Rwanda + 1 more

Reducing Malnutrition in Refugees in Rwanda

WFP has scaled up its intervention to tackle malnutrition among children in Mahama camp, in Eastern Rwanda and home to over 23,000 Burundian refugees. The intervention has contributed to lowered child malnutrition rates to 9 percent.

Ndolimana Jeannette is a 37 year mother of five living in Mahama camp. She fled her home in Ngozi, in north eastern part of Burundi for fear of being killed by militia. On the journey to Rwanda she was particularly worried about her 2 year old daughter Niyomugisha Geraldine who was already malnourished and she feared her condition would worsen given the lack of food available.

On arrival at the Bugesera reception centre in Rwanda, her family was given high energy biscuits, ready-to-use-supplementary food to treat Geraldine’s malnutrition and a fortified porridge to prevent further decent into malnutrition. Jeannette was transferred to Mahama camp together with other refugees and continued to receive food assistance from WFP. Geraldine’s nutrition status has significantly improved.

“I am happy to see my daughter smiling for the new day,” said Jeannette with a broad smile.

Over half of the 32,000 Burundian refugees in Rwanda are children and every other child is chronically malnourished. WFP’s effort to reduce malnutrition among the refugees has included the introduction of nutrient-rich fortified food into the general ration for refugees. Supplementary feeding has helped to reduce acute malnutrition rate since the onset of the emergency from 30 percent to 9 percent among children under five years.

Moderately acute malnourished children are receiving ready-to-use supplementary food – specialized food supplements from WFP - to help them recover. Additionally, WFP provides (blanket) supplementary feeding to all young children and are given a hot meal daily of a nutrient-rich porridge to avert further deterioration of refugees’ nutritional status. The goal of the two programmes is to both prevent and treat malnutrition in order to improve the nutrition status of all children under five years in the camp.

The excessively high rates of chronic malnutrition (stunting) in children is of great concern, with one in two children suffering from this serious form of undernutrition. A recent survey also indicated that three out of five children are anaemic, an indication of micronutrient deficiencies. Both stunting and micronutrient deficiencies can cause serious growth and health problems, make children more susceptible to illness and in the most extreme case be fatal. WFP has introduced micronutrient fortified food in the general food distribution to ensure that there are adequate nutrients in the refugee ration for the whole household. The WFP nutrition strategy seeks to address all forms of undernutrition so that children like Geraldine can recover, grow and play.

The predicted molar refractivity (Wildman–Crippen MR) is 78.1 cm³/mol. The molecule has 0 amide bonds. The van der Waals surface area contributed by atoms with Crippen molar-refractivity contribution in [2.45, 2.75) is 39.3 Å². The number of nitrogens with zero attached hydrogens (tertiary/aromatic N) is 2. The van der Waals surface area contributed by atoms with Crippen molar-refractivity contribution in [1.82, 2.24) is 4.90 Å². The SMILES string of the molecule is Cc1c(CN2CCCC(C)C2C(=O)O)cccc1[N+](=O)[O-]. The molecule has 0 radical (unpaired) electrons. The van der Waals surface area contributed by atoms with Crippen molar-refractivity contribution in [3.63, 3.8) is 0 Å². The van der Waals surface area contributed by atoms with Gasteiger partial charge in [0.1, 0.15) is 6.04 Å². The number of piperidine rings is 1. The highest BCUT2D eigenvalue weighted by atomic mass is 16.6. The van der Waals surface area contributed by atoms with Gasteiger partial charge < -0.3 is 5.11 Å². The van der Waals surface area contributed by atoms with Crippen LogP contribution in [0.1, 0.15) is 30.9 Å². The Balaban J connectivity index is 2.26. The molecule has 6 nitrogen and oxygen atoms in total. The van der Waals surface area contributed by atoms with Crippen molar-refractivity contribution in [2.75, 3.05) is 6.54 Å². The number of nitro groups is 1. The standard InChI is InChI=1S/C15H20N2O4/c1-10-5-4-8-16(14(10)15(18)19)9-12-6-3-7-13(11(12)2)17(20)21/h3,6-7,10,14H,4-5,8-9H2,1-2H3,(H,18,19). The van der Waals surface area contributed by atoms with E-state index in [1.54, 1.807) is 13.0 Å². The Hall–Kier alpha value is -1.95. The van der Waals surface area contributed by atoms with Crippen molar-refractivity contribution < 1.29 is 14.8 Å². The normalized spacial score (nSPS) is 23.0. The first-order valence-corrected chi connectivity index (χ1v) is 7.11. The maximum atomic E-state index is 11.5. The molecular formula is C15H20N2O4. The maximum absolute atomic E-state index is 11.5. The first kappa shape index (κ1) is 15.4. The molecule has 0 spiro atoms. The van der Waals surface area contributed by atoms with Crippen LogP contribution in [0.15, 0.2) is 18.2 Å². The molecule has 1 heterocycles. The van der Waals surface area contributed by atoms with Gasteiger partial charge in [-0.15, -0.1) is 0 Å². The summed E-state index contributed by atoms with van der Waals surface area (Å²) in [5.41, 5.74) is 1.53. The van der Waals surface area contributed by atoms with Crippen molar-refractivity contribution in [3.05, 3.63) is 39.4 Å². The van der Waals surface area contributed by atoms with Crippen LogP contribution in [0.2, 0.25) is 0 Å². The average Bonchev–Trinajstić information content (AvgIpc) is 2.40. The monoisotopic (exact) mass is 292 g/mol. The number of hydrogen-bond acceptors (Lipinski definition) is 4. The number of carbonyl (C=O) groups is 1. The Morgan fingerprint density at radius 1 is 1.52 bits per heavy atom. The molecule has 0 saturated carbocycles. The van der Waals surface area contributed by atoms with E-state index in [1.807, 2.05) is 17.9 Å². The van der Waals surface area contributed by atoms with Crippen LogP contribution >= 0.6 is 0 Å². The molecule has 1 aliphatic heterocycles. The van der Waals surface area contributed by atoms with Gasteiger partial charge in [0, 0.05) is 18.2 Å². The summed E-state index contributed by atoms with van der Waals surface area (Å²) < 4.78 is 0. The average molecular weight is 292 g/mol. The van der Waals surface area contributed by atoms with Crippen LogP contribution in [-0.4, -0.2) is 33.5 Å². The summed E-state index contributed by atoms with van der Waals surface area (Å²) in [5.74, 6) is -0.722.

“We are very pleased that the work of WFP has contributed to the reduction in GAM rates in the camp,” said Jean-Pierre Demargerie, WFP Country Director. “However the rates of stunting and micronutrient deficiencies remain above emergency thresholds and addressing this is now a priority for WFP.”

WFP is on the ground in the new transit camp at Mahama and the three transit centres providing food assistance to Burundian refugees, starting as soon as they cross the border. We provide High Energy Biscuits to refugees as they cross the border, hot meals in the transit centres and continue with the general food distribution once they move to the Mahama camp.

The interventions to assist Burundian refugees are being implemented and coordinated between the government of Rwanda, UNHCR, and other UN agencies and NGOs, each of which plays a key role in meeting the full spectrum of humanitarian needs.

In addition to the new influx of Burundian refugees, Rwanda is a home to over 73,000 refugees from the Democratic Republic of Congo hosted in five camps. Most of them have been in camps for the last 15 years and depend entirely on WFP food assistance.